Laura Pappano, award-winning journalist and writer-in-residence at the Wellesley Centers for Women, discusses her book, Inside School Turnarounds: Urgent Hopes, Unfolding Stories
What does your book offer educators that can’t be found in other studies and reports?
I am not an education researcher, educator, or academic. I'm a journalist who has covered education for more than 20 years, so I bring a different perspective. It's my hope that Inside School Turnarounds
offers educators both “aha!” ideas you get from watching other people do things, as well as a sense of affirmation around the difficulties and complications that come with this work.
Describe briefly how you approached writing Inside School Turnarounds.
I wanted this book to be rooted in reporting (even as it includes research) because I felt there was a compelling story of what turnarounds look like up close and in the moment. I very quickly focused on Hartford as a place to anchor my reporting, because the district had embraced dramatic change and was trying a lot of approaches at once. Plus [Hartford] superintendent Steve Adamowski had some previous turnaround experience in Cincinnati, so I was interested in the fact that he was not thinking about this kind of reform for the first time. Perhaps most powerfully, however, Connecticut is the second-richest state, yet it has some of the nation's poorest cities and is home to the largest education achievement gap in the United States. With the goal of closing the achievement gap at the heart of turnaround, Hartford seemed like an ideal place to do the bulk of my reporting.
What do schools undergoing turnaround share in common?
In the midst of turnaround, the schools I reported on were all extremely exciting places to be. There was a level of energy and “let's-figure-this-out-and-do-it” attitude that makes a turnaround a very compelling place. At the same time, I was always aware of the underlying worry: “What if doesn't work?” “What if everything we are pouring our energy into yields nothing?” And because so much is changing, there is a certain amount of disjointedness in the school—whether it's something as simple as teachers not all agreeing on what counts as a “dress shoe” in the new uniform code (“Are Timberlands ok?”), or as basic as having no ninth grade test scores or measures to know where incoming tenth graders are academically.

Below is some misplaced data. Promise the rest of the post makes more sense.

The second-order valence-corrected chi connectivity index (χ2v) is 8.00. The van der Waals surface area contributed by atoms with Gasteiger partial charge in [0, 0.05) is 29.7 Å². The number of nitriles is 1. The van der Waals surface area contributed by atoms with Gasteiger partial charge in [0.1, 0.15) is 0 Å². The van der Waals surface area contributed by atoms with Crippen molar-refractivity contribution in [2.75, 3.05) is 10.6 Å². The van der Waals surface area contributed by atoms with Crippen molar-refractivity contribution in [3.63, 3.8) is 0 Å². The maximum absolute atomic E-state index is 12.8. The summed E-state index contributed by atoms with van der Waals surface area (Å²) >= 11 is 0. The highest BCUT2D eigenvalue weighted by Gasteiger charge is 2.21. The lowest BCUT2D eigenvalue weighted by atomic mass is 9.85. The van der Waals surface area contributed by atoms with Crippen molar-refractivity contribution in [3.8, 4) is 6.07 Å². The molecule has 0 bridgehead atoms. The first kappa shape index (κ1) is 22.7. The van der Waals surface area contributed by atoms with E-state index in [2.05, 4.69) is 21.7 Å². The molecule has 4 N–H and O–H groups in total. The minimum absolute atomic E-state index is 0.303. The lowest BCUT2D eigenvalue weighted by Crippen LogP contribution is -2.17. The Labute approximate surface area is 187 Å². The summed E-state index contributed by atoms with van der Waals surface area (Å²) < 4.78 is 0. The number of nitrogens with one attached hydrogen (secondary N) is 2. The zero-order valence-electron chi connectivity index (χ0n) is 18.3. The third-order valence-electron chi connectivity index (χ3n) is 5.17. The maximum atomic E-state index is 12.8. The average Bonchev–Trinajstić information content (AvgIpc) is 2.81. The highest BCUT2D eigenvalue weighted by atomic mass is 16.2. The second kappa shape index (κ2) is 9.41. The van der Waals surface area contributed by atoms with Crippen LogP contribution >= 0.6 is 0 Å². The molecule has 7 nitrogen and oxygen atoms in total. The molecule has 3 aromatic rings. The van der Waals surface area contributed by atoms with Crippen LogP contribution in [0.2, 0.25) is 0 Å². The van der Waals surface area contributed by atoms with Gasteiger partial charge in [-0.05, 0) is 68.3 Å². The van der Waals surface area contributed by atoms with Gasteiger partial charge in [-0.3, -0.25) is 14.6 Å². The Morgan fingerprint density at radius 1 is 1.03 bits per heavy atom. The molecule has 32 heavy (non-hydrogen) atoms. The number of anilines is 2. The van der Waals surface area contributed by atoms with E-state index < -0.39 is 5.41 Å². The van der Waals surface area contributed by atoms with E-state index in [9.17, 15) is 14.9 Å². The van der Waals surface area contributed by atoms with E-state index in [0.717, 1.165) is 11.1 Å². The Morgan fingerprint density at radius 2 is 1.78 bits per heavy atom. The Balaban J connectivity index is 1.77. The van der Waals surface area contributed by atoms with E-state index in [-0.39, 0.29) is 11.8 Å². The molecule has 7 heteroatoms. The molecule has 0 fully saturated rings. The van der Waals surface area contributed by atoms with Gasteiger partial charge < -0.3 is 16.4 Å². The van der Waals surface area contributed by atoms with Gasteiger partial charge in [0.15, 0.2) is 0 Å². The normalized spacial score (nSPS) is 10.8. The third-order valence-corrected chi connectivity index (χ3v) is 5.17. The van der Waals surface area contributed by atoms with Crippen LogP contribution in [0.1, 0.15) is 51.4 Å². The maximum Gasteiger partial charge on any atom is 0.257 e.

How can administrators know if they are on the right track with their turnaround efforts?
Most people agree that if you are on the right track, test scores go up, attendance increases, parent involvement rises, graduation rates improve, and so on. Clearly, this takes time—about three years, in many cases, to see some results. But I think it's also possible to get a sense earlier whether you are headed in the right direction. One of the most basic things is rather obvious: What is the school culture like? Do people treat one another well? Are teachers helping one another? Do they feel supported? Are they engaged and excited about what they are doing? Are students involved? Engaged? Has the school become a community that people want to be a part of—and are willing to work to improve? Justin Cohen of MassInsight made the point that school leaders should expect an “implementation dip”: that messy beginning when leaders start enforcing rules. Like cleaning out your closet, it can look pretty scary before everything has been put back in its place. But the first step is important: Taking everything out and figuring out if you keep it—or chuck it.
Alliances with entities outside the turnaround schools play a prevalent role in your book. How can schools benefit from alliances with outside organizations and businesses?
An important part of school turnaround has nothing to do with actual test scores or academic offerings. It has to do with helping students see a new vision that can make them understand how, why, and to what level they need to apply themselves. Students—particularly in poor, urban schools where parents may be working more than one job or students may be in single-parent families—need role models. Teachers can—and do—do some of this work, but students need formalized relationships with professionals in the community. Nonprofits like Citizen Schools can bring in lawyers, financial planners, doctors, dancers, filmmakers, and authors, and in essence help students see what they are capable of becoming. Companies like Cincinnati Bell, which provide tutors to help students pass state graduation tests and provide students who keep a 3.3 GPA access to laptops and cell phones, also give the students concrete incentives and relationships. CEO Jack Cassidy made the point that students will work harder for their Bell tutors than they will for themselves. Outside partnerships—done well—can put someone else in your corner.
If you could offer school administrators one piece of advice on implementing school turnaround, what would it be?
Find good leaders. If you are a good leader, find good teacher leaders. Build a team and be willing to be wrong—and willing to change if something isn't working. School turnaround is stunningly complex, exhausting work and you need a leadership team with a clear philosophy and vision so that when unexpected things happen (which they will), you have guideposts for getting through. And be kind, to the kids and to one another. Hard work is less onerous when you feel loved.
What is the most important lesson you have learned while working on Inside School Turnarounds?
That being an educator in school turnaround is very demanding and difficult work—but it may be some of the most important work happening today. There are so many smart, talented people in education now—if ever there were a time when we might actually, truly make poor urban schools great, this just might be the moment.